Dan Richards

BSc International Disaster Management and Humanitarian Response. Graduated 2019.

What inspired you to study this course?

My journey to HCRI began with a passion for travel and a desire to see the world through a different lens. My professional background was diverse and I travelled frequently. However, I started to become less interested in travelling as a tourist and more interested in being able to see places and meet people, whilst at the same time have the chance to work for a meaningful cause. I wanted to use my skills to do more than just make money for someone else.

Before HCRI, I had limited exposure to the humanitarian sector. When I was 25, I attended a selection weekend for an international NGO, during which I was competing with candidates with considerable experience across many different professions. I realised I needed to gain more experience, skills, and sector-specific qualifications in order to stand a chance of being considered. I searched through various different professional, technical and academic routes into the sector, before coming across HCRI.

What did you enjoy most about the BSc?

The BSc covers all levels of international humanitarian assistance, from calculating the amount of sewerage produced in a refugee camp, to the legal structures and political agendas behind international aid. As someone who was interested in progressing into the sector but was unsure of where to start, this degree provided a good jumping-off point to study various topics, professions, and viewpoints from across different disciplines. I have always had a keen interest in politics and the degree helped me to explore some of the factors that influence the availability, delivery and access to aid and development. My undergraduate dissertation focussed on humanitarian negotiation and drew my attention to some of the legal challenges that those working in the sector face when trying to secure access to at-risk populations.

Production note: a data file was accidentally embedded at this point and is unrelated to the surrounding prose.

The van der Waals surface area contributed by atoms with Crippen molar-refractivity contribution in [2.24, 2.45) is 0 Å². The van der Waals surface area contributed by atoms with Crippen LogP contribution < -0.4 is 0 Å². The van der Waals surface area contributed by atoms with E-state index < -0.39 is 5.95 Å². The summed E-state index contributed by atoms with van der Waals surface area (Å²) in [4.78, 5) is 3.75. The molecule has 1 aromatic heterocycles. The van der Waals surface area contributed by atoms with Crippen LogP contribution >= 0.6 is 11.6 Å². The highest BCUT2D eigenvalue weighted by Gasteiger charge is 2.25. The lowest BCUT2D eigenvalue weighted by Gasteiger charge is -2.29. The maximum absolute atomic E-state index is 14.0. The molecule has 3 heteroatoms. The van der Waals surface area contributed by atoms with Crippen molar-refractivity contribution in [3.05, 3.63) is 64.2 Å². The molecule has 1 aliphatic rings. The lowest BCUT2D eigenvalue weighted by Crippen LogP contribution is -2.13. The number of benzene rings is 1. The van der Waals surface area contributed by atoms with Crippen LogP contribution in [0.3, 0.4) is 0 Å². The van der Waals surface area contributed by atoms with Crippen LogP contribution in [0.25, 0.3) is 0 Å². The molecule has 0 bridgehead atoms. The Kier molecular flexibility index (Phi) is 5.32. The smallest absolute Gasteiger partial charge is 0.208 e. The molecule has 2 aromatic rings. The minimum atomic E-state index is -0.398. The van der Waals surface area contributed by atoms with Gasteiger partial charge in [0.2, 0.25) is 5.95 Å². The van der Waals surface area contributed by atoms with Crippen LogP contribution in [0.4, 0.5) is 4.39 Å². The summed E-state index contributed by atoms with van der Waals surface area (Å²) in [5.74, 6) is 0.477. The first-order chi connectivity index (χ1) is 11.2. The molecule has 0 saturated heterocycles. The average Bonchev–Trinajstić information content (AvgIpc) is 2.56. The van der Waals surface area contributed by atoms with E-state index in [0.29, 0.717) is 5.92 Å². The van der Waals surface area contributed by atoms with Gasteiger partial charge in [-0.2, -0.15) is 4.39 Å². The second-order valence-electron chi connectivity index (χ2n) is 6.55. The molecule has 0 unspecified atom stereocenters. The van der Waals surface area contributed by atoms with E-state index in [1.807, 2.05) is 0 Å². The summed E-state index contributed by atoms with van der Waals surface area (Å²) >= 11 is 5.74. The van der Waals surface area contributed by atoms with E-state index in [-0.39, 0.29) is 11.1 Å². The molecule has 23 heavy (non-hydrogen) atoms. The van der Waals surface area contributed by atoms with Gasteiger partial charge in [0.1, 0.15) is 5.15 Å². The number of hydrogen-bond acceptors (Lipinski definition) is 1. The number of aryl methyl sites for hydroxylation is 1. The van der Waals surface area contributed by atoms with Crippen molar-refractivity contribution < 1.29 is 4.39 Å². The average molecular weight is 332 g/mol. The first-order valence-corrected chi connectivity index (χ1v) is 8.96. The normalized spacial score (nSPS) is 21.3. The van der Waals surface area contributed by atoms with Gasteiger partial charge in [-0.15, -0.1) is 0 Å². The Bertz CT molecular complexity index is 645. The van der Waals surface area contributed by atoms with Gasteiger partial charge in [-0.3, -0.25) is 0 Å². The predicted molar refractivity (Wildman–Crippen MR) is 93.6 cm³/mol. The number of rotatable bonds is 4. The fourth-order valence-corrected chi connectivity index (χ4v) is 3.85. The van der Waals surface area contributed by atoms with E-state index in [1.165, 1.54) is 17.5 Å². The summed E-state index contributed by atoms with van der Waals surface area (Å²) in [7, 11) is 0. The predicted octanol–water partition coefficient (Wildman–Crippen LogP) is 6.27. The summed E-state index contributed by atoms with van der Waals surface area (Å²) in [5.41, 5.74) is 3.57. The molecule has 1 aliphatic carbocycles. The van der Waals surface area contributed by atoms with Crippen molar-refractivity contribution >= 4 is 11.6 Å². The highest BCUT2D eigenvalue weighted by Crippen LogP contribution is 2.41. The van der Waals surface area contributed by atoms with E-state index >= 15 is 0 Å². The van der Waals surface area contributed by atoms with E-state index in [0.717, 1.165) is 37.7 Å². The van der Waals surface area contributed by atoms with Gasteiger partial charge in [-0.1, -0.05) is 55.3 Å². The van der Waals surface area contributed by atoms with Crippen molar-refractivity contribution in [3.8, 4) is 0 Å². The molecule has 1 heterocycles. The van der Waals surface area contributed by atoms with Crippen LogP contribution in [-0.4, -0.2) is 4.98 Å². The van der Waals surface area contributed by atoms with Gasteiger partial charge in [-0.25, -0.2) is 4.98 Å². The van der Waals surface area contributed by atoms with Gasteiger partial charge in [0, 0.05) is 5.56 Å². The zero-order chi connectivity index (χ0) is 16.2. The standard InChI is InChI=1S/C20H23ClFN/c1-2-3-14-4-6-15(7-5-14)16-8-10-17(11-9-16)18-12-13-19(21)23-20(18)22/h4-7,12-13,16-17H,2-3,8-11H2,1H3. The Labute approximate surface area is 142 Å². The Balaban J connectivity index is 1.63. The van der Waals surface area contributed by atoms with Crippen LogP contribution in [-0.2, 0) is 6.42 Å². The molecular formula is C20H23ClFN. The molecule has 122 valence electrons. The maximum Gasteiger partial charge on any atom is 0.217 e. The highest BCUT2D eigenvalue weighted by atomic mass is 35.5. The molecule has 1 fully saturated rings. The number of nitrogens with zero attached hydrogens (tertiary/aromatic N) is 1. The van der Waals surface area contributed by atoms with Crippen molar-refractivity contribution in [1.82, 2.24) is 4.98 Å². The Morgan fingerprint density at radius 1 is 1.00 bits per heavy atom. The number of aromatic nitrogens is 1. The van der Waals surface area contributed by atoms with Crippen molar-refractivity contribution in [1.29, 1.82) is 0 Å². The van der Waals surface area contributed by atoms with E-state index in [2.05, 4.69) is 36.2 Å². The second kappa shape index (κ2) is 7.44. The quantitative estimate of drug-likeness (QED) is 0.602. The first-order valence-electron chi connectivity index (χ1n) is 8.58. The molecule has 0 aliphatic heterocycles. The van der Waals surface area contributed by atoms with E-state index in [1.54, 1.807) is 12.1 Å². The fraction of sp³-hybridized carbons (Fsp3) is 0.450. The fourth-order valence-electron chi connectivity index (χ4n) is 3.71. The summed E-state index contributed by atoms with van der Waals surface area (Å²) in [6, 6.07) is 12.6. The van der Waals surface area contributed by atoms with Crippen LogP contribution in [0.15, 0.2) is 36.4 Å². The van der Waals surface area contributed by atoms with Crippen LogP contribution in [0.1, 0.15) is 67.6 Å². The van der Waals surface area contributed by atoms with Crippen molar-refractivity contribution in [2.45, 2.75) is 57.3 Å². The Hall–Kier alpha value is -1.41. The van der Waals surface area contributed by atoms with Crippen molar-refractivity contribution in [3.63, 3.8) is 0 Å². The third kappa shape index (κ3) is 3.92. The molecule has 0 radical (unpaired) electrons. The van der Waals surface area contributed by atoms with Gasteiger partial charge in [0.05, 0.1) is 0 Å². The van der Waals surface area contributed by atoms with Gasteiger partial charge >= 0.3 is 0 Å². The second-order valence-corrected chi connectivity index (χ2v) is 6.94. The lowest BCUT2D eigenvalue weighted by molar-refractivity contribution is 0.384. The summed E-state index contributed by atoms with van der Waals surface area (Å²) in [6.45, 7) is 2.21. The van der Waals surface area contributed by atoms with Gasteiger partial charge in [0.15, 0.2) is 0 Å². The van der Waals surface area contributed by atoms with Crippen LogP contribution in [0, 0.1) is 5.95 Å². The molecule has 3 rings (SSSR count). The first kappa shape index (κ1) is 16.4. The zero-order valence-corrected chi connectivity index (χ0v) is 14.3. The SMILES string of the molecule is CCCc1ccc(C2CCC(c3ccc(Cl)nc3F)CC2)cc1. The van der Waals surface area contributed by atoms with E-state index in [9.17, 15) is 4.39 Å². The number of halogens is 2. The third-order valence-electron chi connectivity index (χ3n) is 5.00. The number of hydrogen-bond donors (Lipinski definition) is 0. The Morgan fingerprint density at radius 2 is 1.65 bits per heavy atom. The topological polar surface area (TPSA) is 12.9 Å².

What opportunities are there to get involved in at HCRI?

Students at HCRI are given the opportunity to access a variety of events, speakers, and activities. For myself, this included:

  • a three-day tabletop disaster management exercise with the head of Lincolnshire’s emergency preparedness and planning team;
  • a visit to Manchester Police’s Emergency Response Headquarters;
  • a digital-mapping exercise to help create and develop open-source maps of rural Uganda;
  • a University-funded trip to the yearly MEDCIN conference in Glasgow and the International Disaster Management Expo’ in London.

There are also regular talks led by industry professionals and academics from all over the world, and a yearly ‘Careers in Humanitarianism’ open day. In 2017, I successfully applied to work with the Northern Uganda Village Health Outreach Project (NUV-HOP), an international student-run medical project. I spent two years helping to run this healthcare project, with a team of medical and dental students from Manchester, Belgium and Uganda. This was one of the most exciting and rewarding projects that I have been involved with during my time at the University.